Rathfarnham Castle and Other Delights

Dublin is full of architectural gems and Máirtín D’Alton of Gerry Cahill Architects seems to know something about every one of them!  He and his delightful six-year-old son, Thomas, gave Esther and me a tour of several places last Sunday.  I’ve included photos of our attempted walk along Dublin’s historic South Wall and our subsequent visits to Rathfarnham Castle and the Irish National War Memorial Gardens.

Máirtín provided extensive, astute commentary.  I wish you could have been here to hear all the details!

Incidentally, Thomas’ mom was at school this day, studying leadership and administration.  Go mom!!!!!

Esther and I have each earned degrees in this area over the past six years.  We’ve actually become more and more alike in the past decade.  Until this past week, however, Esther and I had no idea the other was studying leadership and educational administration!

South Wall and lighthouse from the air, one of the world’s longest sea walls.  (Image downloaded from groundspeak.com)

We were headed out to see the lighthouse when some nasty weather rolled in.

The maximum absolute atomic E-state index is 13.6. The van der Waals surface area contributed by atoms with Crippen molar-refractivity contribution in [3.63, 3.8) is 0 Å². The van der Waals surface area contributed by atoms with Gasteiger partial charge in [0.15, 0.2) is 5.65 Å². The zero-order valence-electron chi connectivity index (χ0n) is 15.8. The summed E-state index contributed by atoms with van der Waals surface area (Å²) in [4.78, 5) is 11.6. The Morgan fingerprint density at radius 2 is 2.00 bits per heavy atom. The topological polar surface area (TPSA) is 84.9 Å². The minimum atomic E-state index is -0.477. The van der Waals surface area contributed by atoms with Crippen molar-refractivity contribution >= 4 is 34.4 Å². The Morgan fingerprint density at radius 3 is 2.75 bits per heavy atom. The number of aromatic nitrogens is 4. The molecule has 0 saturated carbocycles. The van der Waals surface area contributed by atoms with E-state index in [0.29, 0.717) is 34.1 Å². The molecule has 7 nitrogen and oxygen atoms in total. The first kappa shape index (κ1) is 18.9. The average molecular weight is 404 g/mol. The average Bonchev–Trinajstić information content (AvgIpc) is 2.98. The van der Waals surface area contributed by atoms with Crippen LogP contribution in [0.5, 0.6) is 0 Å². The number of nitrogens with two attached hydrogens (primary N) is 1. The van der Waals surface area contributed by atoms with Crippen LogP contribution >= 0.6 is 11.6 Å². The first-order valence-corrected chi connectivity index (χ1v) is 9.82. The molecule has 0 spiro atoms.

Máirtín and Thomas astutely determined it was best to turn back rather than hike out the the lighthouse in the rain.

We found a cosy place at Rathfarnham Castle where we could wait out the rain. This picture shows typical Irish weather: sunny with rain.

I really had fun with Thomas. He’s a delightfully precious six-year old!

What a cutie!

The toy and costume exhibition at Rathfarnham Castle was fascinating.

What women will do for “glamor!”

Hat? Or, umbrella?

We ended the day at the Irish National War Memorial Gardens.

Irish National War Memorial Gardens is dedicated, one inscription says, “to the memory of the 49,400 Irish soldiers who gave their lives in the Great War, 1914–1918.”  With a farewell wave from Thomas!

Awash in Culture–and Wishing I’d Hit Record!

I actually had a voice recording device on me today, but I hadn’t set it up.

I was in Linenhall for a quick, half hour coffee meeting. So, I didn’t think to ask to record until the conversation was too good to stop for something as odd and pragmatic as setting up the iPhone.

I was meeting Máirtin D’Alton (the architect who lead a tour I attended during Open House Dublin, I’ve included a photo to spark your memory).

Following the Tour, I suggested/recommended/fairly much insisted on him for a position at DIT. Sima took my advice, and he’s been working for an hour a week in the 4th year architectural technology studio ever since.

Of course, he’s giving more time than an hour a week to the cause.

He’s being very conscientious in the role–he showed me the prep work he’d done for today.  (I always like to know it’s working out well after I recommend someone!) His prep work must have taken hours.

And, he was also part of a studio crit yesterday that lasted from 9am-7pm. Whew! How exhausting!

He still made time to meet me for coffee before studio today. And, our conversation today was fascinating!  I made a few notes on my phone at the end. They’re below, in rough form but interesting nonetheless.